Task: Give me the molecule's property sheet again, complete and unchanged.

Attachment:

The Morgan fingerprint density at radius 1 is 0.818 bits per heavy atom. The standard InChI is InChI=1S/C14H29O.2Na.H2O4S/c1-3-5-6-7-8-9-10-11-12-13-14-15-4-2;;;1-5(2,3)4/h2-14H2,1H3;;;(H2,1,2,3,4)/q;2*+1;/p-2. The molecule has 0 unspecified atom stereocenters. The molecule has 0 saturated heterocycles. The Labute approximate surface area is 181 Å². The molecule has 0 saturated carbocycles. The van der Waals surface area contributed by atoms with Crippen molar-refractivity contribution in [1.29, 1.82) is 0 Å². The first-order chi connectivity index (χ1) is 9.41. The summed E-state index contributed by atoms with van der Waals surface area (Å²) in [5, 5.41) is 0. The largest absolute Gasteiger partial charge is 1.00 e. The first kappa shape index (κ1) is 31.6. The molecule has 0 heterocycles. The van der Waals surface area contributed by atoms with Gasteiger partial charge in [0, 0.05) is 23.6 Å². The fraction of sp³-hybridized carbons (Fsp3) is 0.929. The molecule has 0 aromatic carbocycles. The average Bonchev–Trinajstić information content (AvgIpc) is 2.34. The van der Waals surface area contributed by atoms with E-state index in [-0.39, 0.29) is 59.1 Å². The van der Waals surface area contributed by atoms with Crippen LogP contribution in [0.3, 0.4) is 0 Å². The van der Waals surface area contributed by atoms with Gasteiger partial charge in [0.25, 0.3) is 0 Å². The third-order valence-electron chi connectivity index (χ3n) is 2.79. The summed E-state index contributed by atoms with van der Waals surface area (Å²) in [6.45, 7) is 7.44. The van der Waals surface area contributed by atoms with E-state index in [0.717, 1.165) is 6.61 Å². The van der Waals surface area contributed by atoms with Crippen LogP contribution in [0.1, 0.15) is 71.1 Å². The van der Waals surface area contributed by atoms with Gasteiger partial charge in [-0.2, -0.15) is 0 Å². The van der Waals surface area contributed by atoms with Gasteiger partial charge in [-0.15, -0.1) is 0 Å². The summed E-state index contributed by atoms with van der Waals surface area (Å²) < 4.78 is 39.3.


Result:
The Morgan fingerprint density at radius 1 is 0.818 bits per heavy atom. The standard InChI is InChI=1S/C14H29O.2Na.H2O4S/c1-3-5-6-7-8-9-10-11-12-13-14-15-4-2;;;1-5(2,3)4/h2-14H2,1H3;;;(H2,1,2,3,4)/q;2*+1;/p-2. The molecule has 0 unspecified atom stereocenters. The molecule has 0 saturated heterocycles. The Labute approximate surface area is 181 Å². The molecule has 0 saturated carbocycles. The van der Waals surface area contributed by atoms with Crippen molar-refractivity contribution in [1.29, 1.82) is 0 Å². The first-order chi connectivity index (χ1) is 9.41. The summed E-state index contributed by atoms with van der Waals surface area (Å²) in [5, 5.41) is 0. The largest absolute Gasteiger partial charge is 1.00 e. The first kappa shape index (κ1) is 31.6. The molecule has 0 heterocycles. The van der Waals surface area contributed by atoms with Gasteiger partial charge in [0, 0.05) is 23.6 Å². The fraction of sp³-hybridized carbons (Fsp3) is 0.929. The molecule has 0 aromatic carbocycles. The average Bonchev–Trinajstić information content (AvgIpc) is 2.34. The van der Waals surface area contributed by atoms with E-state index in [-0.39, 0.29) is 59.1 Å². The van der Waals surface area contributed by atoms with Crippen LogP contribution in [0.3, 0.4) is 0 Å². The van der Waals surface area contributed by atoms with Gasteiger partial charge in [0.25, 0.3) is 0 Å². The third-order valence-electron chi connectivity index (χ3n) is 2.79. The summed E-state index contributed by atoms with van der Waals surface area (Å²) in [6.45, 7) is 7.44. The van der Waals surface area contributed by atoms with E-state index in [0.717, 1.165) is 6.61 Å². The van der Waals surface area contributed by atoms with Crippen LogP contribution in [0.1, 0.15) is 71.1 Å². The van der Waals surface area contributed by atoms with Gasteiger partial charge in [-0.2, -0.15) is 0 Å². The van der Waals surface area contributed by atoms with Gasteiger partial charge in [-0.15, -0.1) is 0 Å². The summed E-state index contributed by atoms with van der Waals surface area (Å²) < 4.78 is 39.3.